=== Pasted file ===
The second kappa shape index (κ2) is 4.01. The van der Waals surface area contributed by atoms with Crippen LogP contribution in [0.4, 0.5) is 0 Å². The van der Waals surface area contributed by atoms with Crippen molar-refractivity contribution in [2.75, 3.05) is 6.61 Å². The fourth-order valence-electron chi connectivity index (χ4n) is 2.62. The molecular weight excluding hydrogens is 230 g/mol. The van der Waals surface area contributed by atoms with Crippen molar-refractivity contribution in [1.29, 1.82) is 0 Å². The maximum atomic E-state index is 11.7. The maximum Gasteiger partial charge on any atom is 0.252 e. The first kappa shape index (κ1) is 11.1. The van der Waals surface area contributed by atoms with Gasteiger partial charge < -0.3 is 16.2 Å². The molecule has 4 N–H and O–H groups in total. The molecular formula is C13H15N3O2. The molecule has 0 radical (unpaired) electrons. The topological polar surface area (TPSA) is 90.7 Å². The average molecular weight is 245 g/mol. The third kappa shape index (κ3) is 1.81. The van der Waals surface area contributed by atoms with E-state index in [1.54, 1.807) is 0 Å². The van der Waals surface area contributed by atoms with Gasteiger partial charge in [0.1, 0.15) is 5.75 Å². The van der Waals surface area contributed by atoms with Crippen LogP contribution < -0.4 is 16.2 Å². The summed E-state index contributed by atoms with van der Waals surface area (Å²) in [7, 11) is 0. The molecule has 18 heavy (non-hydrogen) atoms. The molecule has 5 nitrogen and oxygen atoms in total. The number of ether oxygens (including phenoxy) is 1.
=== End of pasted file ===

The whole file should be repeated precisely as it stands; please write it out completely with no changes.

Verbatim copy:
The second kappa shape index (κ2) is 4.01. The van der Waals surface area contributed by atoms with Crippen LogP contribution in [0.4, 0.5) is 0 Å². The van der Waals surface area contributed by atoms with Crippen molar-refractivity contribution in [2.75, 3.05) is 6.61 Å². The fourth-order valence-electron chi connectivity index (χ4n) is 2.62. The molecular weight excluding hydrogens is 230 g/mol. The van der Waals surface area contributed by atoms with Crippen molar-refractivity contribution in [1.29, 1.82) is 0 Å². The maximum atomic E-state index is 11.7. The maximum Gasteiger partial charge on any atom is 0.252 e. The first kappa shape index (κ1) is 11.1. The van der Waals surface area contributed by atoms with Gasteiger partial charge < -0.3 is 16.2 Å². The molecule has 4 N–H and O–H groups in total. The molecular formula is C13H15N3O2. The molecule has 0 radical (unpaired) electrons. The topological polar surface area (TPSA) is 90.7 Å². The average molecular weight is 245 g/mol. The third kappa shape index (κ3) is 1.81. The van der Waals surface area contributed by atoms with E-state index in [1.54, 1.807) is 0 Å². The van der Waals surface area contributed by atoms with Gasteiger partial charge in [0.1, 0.15) is 5.75 Å². The van der Waals surface area contributed by atoms with Crippen LogP contribution < -0.4 is 16.2 Å². The summed E-state index contributed by atoms with van der Waals surface area (Å²) in [7, 11) is 0. The molecule has 18 heavy (non-hydrogen) atoms. The molecule has 5 nitrogen and oxygen atoms in total. The number of ether oxygens (including phenoxy) is 1.